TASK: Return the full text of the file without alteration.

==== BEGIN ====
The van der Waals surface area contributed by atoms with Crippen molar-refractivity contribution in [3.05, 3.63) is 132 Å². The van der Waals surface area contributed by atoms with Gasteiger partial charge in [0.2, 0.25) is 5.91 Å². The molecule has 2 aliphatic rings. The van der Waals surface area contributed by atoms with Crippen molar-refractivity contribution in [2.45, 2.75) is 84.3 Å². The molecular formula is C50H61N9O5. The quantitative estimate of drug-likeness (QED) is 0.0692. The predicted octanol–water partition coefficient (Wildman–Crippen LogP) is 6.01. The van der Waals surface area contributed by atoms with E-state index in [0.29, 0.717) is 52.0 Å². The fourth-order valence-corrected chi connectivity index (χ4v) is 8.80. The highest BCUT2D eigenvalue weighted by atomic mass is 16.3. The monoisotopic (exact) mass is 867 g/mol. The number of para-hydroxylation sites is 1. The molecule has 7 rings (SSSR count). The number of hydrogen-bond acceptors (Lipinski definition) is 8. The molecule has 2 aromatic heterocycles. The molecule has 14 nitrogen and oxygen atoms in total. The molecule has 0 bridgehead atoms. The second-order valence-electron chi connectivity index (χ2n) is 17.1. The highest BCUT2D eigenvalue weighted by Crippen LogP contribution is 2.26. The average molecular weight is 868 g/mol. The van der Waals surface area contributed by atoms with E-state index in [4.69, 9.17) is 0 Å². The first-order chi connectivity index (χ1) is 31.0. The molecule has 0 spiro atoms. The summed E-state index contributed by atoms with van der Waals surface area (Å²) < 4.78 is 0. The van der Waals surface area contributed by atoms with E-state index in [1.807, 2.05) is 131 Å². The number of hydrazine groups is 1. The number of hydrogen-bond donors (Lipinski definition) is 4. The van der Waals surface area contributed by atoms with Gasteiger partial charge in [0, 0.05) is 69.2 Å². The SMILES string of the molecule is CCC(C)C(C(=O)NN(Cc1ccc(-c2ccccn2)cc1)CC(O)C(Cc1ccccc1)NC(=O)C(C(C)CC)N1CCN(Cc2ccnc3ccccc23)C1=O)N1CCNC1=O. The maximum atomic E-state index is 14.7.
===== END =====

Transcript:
The van der Waals surface area contributed by atoms with Crippen molar-refractivity contribution in [3.05, 3.63) is 132 Å². The van der Waals surface area contributed by atoms with Gasteiger partial charge in [0.2, 0.25) is 5.91 Å². The molecule has 2 aliphatic rings. The van der Waals surface area contributed by atoms with Crippen molar-refractivity contribution in [2.45, 2.75) is 84.3 Å². The molecular formula is C50H61N9O5. The quantitative estimate of drug-likeness (QED) is 0.0692. The predicted octanol–water partition coefficient (Wildman–Crippen LogP) is 6.01. The van der Waals surface area contributed by atoms with E-state index in [0.29, 0.717) is 52.0 Å². The fourth-order valence-corrected chi connectivity index (χ4v) is 8.80. The highest BCUT2D eigenvalue weighted by atomic mass is 16.3. The monoisotopic (exact) mass is 867 g/mol. The number of para-hydroxylation sites is 1. The molecule has 7 rings (SSSR count). The number of hydrogen-bond acceptors (Lipinski definition) is 8. The molecule has 2 aromatic heterocycles. The molecule has 14 nitrogen and oxygen atoms in total. The molecule has 0 bridgehead atoms. The second-order valence-electron chi connectivity index (χ2n) is 17.1. The highest BCUT2D eigenvalue weighted by Crippen LogP contribution is 2.26. The average molecular weight is 868 g/mol. The van der Waals surface area contributed by atoms with E-state index in [4.69, 9.17) is 0 Å². The first-order chi connectivity index (χ1) is 31.0. The molecule has 0 spiro atoms. The summed E-state index contributed by atoms with van der Waals surface area (Å²) < 4.78 is 0. The van der Waals surface area contributed by atoms with E-state index in [1.807, 2.05) is 131 Å². The number of hydrazine groups is 1. The number of hydrogen-bond donors (Lipinski definition) is 4. The van der Waals surface area contributed by atoms with Gasteiger partial charge in [0, 0.05) is 69.2 Å². The SMILES string of the molecule is CCC(C)C(C(=O)NN(Cc1ccc(-c2ccccn2)cc1)CC(O)C(Cc1ccccc1)NC(=O)C(C(C)CC)N1CCN(Cc2ccnc3ccccc23)C1=O)N1CCNC1=O. The maximum atomic E-state index is 14.7.